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Joss Whedon

Whedonverse in the Top Ten Tragic Geek Love Stories, or, Geek Tragedies

Friday 12 February 2010, by Webmaster

There are many great love stories in science fiction and fantasy. From Robin Hood and Maid Marian to Han Solo and Princess Leia, we all love the stories that end with some variation of “and they lived happily ever after.”

But what about the great love stories that don’t end happily? Because loss is just as universal a part of the human experience as love is, the combination of the two in one story is often that much more poignant. Here, then, are the top 10 best tragic love stories from geek fiction:

10. Anakin Skywalker & Padmé Amidala Skywalker — Yes, we know; we’ve seen Star Wars: The Trilogy We’d Like to Forget, too. We know there’s about as much chemistry between the actors as between oil and water, so consider how the characters interact in the current Clone Wars TV series, where they (frighteningly enough) work much better together. And consider the underlying story: Anakin loves Padmé so much he’s willing to rebel against everything else he holds dear because he believes it’s the only way to save her. Regardless of how hopelessly naive he is, he does what he does out of love, and the fact that his actions ultimately kill her makes their story as tragic as they come.

9. The Doctor (as John Smith) & Joan Redfern — In one of the most heartbreaking episodes of David Tennant’s run on Doctor Who, titled “Human Nature,” the Doctor is forced to forget himself and become fully human in order to hide from aliens seeking to steal his Time Lord powers. After adopting the guise of a teacher named John Smith in England a year before the start of WWI, he falls in love with the school nurse, Joan Redfern. But the aliens ultimately catch up with him, and (in the next episode) to save her and everyone else, the Doctor is forced to restore his true nature and memories, and leave behind the love he had found. [Thanks to GeekDad Editor Ken Denmead for writing most of this entry, as he is far more knowledgeable about all things Doctor Who than I.]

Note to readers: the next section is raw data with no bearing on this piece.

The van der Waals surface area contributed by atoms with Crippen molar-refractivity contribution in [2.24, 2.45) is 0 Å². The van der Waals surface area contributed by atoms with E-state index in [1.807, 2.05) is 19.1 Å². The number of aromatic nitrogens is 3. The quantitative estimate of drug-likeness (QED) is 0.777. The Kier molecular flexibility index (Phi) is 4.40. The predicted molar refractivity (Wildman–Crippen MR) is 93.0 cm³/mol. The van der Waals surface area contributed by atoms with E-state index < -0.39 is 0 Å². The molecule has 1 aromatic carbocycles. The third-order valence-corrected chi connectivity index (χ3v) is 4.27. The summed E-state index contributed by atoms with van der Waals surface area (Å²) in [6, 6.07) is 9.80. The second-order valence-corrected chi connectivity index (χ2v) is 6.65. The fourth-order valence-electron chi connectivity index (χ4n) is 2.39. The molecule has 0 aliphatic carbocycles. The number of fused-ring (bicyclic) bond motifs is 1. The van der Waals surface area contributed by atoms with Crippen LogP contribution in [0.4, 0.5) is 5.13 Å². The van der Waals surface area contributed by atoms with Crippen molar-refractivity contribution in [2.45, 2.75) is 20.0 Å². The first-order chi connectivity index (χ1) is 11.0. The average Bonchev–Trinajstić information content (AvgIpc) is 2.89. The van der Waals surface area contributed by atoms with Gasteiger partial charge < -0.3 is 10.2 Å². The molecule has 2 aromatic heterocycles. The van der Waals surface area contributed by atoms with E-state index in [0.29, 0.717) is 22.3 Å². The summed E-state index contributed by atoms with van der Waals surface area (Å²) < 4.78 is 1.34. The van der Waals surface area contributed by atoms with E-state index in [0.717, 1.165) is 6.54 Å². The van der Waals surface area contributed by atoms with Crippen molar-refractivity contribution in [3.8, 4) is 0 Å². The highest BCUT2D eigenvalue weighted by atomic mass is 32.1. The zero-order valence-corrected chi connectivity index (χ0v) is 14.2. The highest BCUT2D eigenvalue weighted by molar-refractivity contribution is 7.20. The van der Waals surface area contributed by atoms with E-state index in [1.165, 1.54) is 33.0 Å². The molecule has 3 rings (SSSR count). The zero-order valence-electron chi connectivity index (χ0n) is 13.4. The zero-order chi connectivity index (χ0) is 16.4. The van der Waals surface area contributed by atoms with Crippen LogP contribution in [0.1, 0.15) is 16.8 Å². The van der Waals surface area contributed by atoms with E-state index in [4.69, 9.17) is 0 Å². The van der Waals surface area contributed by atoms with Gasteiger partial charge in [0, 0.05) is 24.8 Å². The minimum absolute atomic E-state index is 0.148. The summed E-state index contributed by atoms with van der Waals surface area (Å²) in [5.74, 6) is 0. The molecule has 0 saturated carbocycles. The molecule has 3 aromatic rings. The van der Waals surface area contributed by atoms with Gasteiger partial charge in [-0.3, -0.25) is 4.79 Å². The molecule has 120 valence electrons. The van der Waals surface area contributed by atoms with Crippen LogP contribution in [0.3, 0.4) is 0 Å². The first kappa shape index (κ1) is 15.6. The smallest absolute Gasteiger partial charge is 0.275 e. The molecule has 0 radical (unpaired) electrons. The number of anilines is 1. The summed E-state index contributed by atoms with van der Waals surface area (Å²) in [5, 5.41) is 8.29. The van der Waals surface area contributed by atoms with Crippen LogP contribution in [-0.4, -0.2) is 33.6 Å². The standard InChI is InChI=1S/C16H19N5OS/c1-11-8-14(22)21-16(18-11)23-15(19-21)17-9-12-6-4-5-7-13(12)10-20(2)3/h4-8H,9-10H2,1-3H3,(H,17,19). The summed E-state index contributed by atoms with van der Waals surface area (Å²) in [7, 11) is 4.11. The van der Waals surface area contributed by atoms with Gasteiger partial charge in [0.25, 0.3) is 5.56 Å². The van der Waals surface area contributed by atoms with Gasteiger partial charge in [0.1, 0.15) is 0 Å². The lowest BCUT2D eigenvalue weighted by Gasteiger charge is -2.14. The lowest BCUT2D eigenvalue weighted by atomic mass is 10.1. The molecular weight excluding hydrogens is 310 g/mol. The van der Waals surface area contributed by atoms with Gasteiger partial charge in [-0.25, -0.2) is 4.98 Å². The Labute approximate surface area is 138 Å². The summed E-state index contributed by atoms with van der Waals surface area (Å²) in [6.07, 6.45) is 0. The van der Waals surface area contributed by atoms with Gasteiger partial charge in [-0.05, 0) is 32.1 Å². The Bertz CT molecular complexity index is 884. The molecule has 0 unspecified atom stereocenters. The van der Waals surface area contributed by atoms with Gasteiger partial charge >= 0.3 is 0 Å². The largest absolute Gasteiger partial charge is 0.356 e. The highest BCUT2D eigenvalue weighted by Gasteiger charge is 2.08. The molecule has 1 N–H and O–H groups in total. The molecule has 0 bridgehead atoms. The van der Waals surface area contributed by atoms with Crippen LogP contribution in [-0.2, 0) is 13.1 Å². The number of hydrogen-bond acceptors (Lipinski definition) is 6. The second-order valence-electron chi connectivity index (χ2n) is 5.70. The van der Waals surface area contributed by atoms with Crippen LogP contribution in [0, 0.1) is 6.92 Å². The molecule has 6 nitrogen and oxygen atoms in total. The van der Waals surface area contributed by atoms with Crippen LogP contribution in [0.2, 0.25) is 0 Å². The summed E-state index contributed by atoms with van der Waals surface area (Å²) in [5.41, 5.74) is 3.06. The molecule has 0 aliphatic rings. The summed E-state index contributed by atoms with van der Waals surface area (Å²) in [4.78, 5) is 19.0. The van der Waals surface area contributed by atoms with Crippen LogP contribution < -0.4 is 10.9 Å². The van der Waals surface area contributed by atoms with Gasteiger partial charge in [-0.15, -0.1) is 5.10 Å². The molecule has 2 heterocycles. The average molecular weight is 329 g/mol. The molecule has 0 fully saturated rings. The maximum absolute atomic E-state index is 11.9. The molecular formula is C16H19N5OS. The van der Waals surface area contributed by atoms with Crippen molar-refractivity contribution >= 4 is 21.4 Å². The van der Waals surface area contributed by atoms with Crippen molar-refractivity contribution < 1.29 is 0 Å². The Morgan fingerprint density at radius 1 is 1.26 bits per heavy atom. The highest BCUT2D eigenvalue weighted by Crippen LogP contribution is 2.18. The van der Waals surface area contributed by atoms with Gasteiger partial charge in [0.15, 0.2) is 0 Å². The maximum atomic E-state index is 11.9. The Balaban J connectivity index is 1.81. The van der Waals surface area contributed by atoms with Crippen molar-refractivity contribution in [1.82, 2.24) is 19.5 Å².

8. Scott Summers & Jean Grey — Forget about the X-Men movies, because James Marsden gives the character of Scott Summers/Cyclops about as much personality as deck furniture. Now, granted, the character was never written terribly appealingly in the comic books, but you could at least believe that he and Jean were in love. We know that the whole Phoenix story got retconned such that Jean wasn’t really Phoenix, and therefore was neither responsible for genocide nor dead, and that she “died” again, but for our money give us the original plot line. For us, Jean Grey was Marvel Girl, and Phoenix, and Dark Phoenix, and died on the moon in X-Men #137. The story as a whole, and particularly the love story, seems much more powerful that way.

7. Lee “Apollo” Adama & Kara “Starbuck” Thrace — If you watched the first two seasons of Battlestar Galactica (the reboot, of course), you saw that Apollo and Starbuck were, obviously to everyone but them, madly in love with each other. Which of course meant that, when each of them married someone else, you knew what was coming. To the writers’ and actors’ credit, you didn’t necessarily want them to get together, because they both treated their spouses (and, to a certain extent, each other) like dirt while they carried on their affair, but you could see that it was inevitable. Then Starbuck went and died, and something Starbuck-like inexplicably came back from the dead. And you knew they still loved each other, even though you weren’t sure (and, if you’re like us, you still aren’t) what Starbuck was when she came back. And then, in the final episode, just when it looked like they were going to live happily ever after, she vanished without a trace. That was probably the only time during the series we really felt bad for Apollo.

6. Buffy Summers & Angel — Could a love story get much more tragic than that between a vampire and a vampire slayer? It could in this case, with the vampire having a soul that he is cursed to lose if he experiences true happiness. Buffy ends up not only having to deal with Angel turning back to the evil Angelus, but on top of that has to kill him herself! When he ends up returning from hell, they continue their love story chastely, both knowing that it has no future.